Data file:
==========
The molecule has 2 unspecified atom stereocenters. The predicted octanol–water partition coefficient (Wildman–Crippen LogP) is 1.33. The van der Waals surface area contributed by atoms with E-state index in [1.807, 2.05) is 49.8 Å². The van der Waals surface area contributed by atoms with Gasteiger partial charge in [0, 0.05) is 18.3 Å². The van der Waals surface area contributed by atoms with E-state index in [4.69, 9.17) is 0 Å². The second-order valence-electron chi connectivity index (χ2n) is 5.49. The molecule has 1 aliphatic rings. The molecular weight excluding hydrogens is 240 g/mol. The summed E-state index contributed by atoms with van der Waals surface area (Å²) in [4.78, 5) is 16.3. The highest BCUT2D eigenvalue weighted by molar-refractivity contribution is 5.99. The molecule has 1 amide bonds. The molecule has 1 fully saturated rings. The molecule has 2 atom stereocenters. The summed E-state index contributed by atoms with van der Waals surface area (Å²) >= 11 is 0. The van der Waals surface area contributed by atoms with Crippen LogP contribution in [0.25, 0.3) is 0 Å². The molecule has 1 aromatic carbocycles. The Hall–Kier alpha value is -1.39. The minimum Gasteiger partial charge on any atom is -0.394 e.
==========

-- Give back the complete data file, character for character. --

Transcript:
The molecule has 2 unspecified atom stereocenters. The predicted octanol–water partition coefficient (Wildman–Crippen LogP) is 1.33. The van der Waals surface area contributed by atoms with E-state index in [1.807, 2.05) is 49.8 Å². The van der Waals surface area contributed by atoms with Gasteiger partial charge in [0, 0.05) is 18.3 Å². The van der Waals surface area contributed by atoms with E-state index in [4.69, 9.17) is 0 Å². The second-order valence-electron chi connectivity index (χ2n) is 5.49. The molecule has 1 aliphatic rings. The molecular weight excluding hydrogens is 240 g/mol. The summed E-state index contributed by atoms with van der Waals surface area (Å²) in [4.78, 5) is 16.3. The highest BCUT2D eigenvalue weighted by molar-refractivity contribution is 5.99. The molecule has 1 amide bonds. The molecule has 1 fully saturated rings. The molecule has 2 atom stereocenters. The summed E-state index contributed by atoms with van der Waals surface area (Å²) >= 11 is 0. The van der Waals surface area contributed by atoms with Crippen LogP contribution in [0.25, 0.3) is 0 Å². The molecule has 1 aromatic carbocycles. The Hall–Kier alpha value is -1.39. The minimum Gasteiger partial charge on any atom is -0.394 e.